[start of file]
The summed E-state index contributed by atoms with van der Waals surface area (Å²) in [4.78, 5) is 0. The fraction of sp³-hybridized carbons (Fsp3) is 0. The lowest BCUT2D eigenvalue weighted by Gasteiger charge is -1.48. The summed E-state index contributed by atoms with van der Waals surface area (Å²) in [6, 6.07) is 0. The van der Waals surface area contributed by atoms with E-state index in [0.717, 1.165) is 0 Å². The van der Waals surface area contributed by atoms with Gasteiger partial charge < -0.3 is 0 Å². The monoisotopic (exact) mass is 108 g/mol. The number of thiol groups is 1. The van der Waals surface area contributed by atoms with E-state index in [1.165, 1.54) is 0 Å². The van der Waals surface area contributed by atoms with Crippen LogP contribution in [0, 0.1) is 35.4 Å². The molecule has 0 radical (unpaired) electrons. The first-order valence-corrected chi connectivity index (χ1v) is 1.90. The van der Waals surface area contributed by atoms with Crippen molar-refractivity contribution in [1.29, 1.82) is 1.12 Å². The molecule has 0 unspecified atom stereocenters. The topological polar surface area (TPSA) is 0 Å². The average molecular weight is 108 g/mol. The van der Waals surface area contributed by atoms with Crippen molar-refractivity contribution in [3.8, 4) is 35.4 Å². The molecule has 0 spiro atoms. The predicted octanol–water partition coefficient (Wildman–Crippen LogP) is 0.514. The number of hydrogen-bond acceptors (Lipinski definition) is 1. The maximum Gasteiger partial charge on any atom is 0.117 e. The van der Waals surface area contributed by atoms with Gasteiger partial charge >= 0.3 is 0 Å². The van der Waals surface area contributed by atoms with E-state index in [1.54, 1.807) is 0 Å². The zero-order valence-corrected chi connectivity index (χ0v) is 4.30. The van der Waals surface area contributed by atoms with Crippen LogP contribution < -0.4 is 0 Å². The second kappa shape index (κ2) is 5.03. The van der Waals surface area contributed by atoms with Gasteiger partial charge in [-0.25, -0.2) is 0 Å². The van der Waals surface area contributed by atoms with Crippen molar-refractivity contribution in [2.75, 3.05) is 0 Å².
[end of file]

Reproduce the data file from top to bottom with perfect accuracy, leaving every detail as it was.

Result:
The summed E-state index contributed by atoms with van der Waals surface area (Å²) in [4.78, 5) is 0. The fraction of sp³-hybridized carbons (Fsp3) is 0. The lowest BCUT2D eigenvalue weighted by Gasteiger charge is -1.48. The summed E-state index contributed by atoms with van der Waals surface area (Å²) in [6, 6.07) is 0. The van der Waals surface area contributed by atoms with E-state index in [0.717, 1.165) is 0 Å². The van der Waals surface area contributed by atoms with Gasteiger partial charge < -0.3 is 0 Å². The monoisotopic (exact) mass is 108 g/mol. The number of thiol groups is 1. The van der Waals surface area contributed by atoms with E-state index in [1.165, 1.54) is 0 Å². The van der Waals surface area contributed by atoms with Crippen LogP contribution in [0, 0.1) is 35.4 Å². The molecule has 0 radical (unpaired) electrons. The first-order valence-corrected chi connectivity index (χ1v) is 1.90. The van der Waals surface area contributed by atoms with Crippen molar-refractivity contribution in [1.29, 1.82) is 1.12 Å². The molecule has 0 unspecified atom stereocenters. The topological polar surface area (TPSA) is 0 Å². The average molecular weight is 108 g/mol. The van der Waals surface area contributed by atoms with Crippen molar-refractivity contribution in [3.8, 4) is 35.4 Å². The molecule has 0 spiro atoms. The predicted octanol–water partition coefficient (Wildman–Crippen LogP) is 0.514. The number of hydrogen-bond acceptors (Lipinski definition) is 1. The maximum Gasteiger partial charge on any atom is 0.117 e. The van der Waals surface area contributed by atoms with Gasteiger partial charge >= 0.3 is 0 Å². The van der Waals surface area contributed by atoms with E-state index in [1.54, 1.807) is 0 Å². The zero-order valence-corrected chi connectivity index (χ0v) is 4.30. The van der Waals surface area contributed by atoms with Crippen LogP contribution < -0.4 is 0 Å². The second kappa shape index (κ2) is 5.03. The van der Waals surface area contributed by atoms with Gasteiger partial charge in [-0.25, -0.2) is 0 Å². The van der Waals surface area contributed by atoms with Crippen molar-refractivity contribution in [2.75, 3.05) is 0 Å².